If it seems like everyone you know has a side hustle these days, it's because the trend has really taken off. As of late last year, 44 million Americans had a second gig in addition to their primary jobs.

Doing work on the side is a great way to build savings, pay off debt, or meet other key financial goals. But before you start counting up your earnings in your head, know that having that second job will cost you in other ways.

1. Materials and equipment

Some side hustles don't require an investment other than your time. But if you need tools or equipment to do your work, that will no doubt eat into your profits. For example, if you're a freelance makeup artist, you'll need to stock up on cosmetics to do your work. If you can't build the cost of whatever supplies you need into your service fee, at least make sure to come up with a rate that makes doing that extra work worthwhile, given your expenses.

Woman typing on a laptop on a balcony


Another thing: Keep solid records of what you spend to do your side job. You're allowed to claim business expenses as a deduction on your taxes, which will help offset the amount of money you're putting into your venture.

2. Travel to and from jobs

Some people get to do their side hustles from the comfort of home, but if you're not one of them, travel to and from clients is another expense you'll need to account for. If you're going to use your personal vehicle to reach your customers, be sure to maintain an accurate mileage log, because you can deduct your mileage when you file your taxes and recoup some of that cost. The same applies if you're taking public transportation -- retain all receipts so that you can deduct those costs later on.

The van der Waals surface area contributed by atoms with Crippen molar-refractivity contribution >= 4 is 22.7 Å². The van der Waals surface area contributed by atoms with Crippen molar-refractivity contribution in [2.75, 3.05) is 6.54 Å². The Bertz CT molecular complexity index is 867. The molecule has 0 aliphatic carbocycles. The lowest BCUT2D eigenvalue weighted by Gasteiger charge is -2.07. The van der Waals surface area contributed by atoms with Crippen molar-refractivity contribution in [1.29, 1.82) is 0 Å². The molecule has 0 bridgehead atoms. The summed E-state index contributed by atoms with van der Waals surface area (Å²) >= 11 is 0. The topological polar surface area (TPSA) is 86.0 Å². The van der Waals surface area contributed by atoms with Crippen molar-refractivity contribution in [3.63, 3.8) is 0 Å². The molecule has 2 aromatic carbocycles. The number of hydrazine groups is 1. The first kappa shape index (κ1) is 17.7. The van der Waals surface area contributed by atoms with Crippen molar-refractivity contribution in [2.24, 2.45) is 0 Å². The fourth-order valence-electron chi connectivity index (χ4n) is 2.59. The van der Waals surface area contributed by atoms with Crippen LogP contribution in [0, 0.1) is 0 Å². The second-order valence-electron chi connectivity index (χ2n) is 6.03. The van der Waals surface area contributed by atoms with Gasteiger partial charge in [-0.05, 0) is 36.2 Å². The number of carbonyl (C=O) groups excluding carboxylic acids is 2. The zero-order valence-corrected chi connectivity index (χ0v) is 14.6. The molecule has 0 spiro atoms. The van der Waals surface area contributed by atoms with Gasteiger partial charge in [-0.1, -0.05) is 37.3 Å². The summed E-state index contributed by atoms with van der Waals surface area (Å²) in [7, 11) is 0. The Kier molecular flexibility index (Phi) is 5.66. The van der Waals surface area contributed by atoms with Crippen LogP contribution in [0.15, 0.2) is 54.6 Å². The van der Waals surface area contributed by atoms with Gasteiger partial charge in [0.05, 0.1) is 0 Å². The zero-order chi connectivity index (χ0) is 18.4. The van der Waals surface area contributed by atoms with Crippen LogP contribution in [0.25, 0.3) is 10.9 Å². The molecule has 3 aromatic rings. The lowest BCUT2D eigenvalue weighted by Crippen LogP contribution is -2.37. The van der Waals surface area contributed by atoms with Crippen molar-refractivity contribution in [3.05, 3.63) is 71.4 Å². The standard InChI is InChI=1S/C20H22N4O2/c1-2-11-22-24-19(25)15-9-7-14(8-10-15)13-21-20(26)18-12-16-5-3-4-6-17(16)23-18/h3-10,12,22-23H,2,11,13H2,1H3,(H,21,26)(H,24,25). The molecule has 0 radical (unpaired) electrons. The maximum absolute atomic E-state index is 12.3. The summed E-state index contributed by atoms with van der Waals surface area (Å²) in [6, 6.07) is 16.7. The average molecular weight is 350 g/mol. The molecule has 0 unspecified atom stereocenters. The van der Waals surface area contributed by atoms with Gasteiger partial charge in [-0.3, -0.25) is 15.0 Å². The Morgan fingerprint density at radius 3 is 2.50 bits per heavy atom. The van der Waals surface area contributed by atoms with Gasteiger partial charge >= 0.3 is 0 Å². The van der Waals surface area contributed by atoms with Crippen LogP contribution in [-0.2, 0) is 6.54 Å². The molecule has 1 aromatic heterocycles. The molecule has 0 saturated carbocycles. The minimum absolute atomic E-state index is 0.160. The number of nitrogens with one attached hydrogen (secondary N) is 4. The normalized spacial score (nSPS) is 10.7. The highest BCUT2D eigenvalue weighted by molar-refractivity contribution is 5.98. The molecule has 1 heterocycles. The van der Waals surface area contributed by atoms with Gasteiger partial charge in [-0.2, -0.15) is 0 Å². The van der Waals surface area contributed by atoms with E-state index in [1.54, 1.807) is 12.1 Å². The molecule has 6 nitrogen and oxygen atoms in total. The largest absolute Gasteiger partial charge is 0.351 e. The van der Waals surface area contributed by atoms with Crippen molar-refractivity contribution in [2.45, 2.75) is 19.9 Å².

3. Taxes

Unfortunately, the money you earn from your side hustle isn't all yours to keep. Rather, the IRS is apt to want its share, even for jobs that pay you in cash. Keep in mind that whenever you earn $600 or more from a given company, you'll receive a 1099 form summarizing that income. So too will the IRS, and if you attempt to hide those earnings, you could easily land in hot water.

Of course, taxes aren't a reason not to get a side job (or a primary job, for that matter). Just be sure to take them into account, especially since it'll most likely be on you to pay them proactively, as opposed to having them withheld from your earnings along the way.

4. Less advancement at your full-time job

One lesser-known cost of having a side hustle is working just a bit less hard at your main job. If you're so focused on your side hustle that your performance slips, you might lose out on raises or promotions that boost your primary income stream.

That's why it's best to ramp up slowly when taking on a side hustle, as opposed to diving in full force from the start. Say you decide to get a second job at a local restaurant. Rather than commit to 20 hours of work per week up front, start by picking up a couple of evening shifts, and see how that impacts your main job. Then, work on adding shifts over time once you're confident you can manage that load. Remember, if you do well enough at your primary job, you might snag an earnings boost that's more than what your second gig will pay, so don't compromise your career for a few extra dollars on the side.

There's no question about it: There are plenty of good reasons to get a side hustle, and having one could work wonders for your finances. Just be aware of the costs involved, and plan accordingly.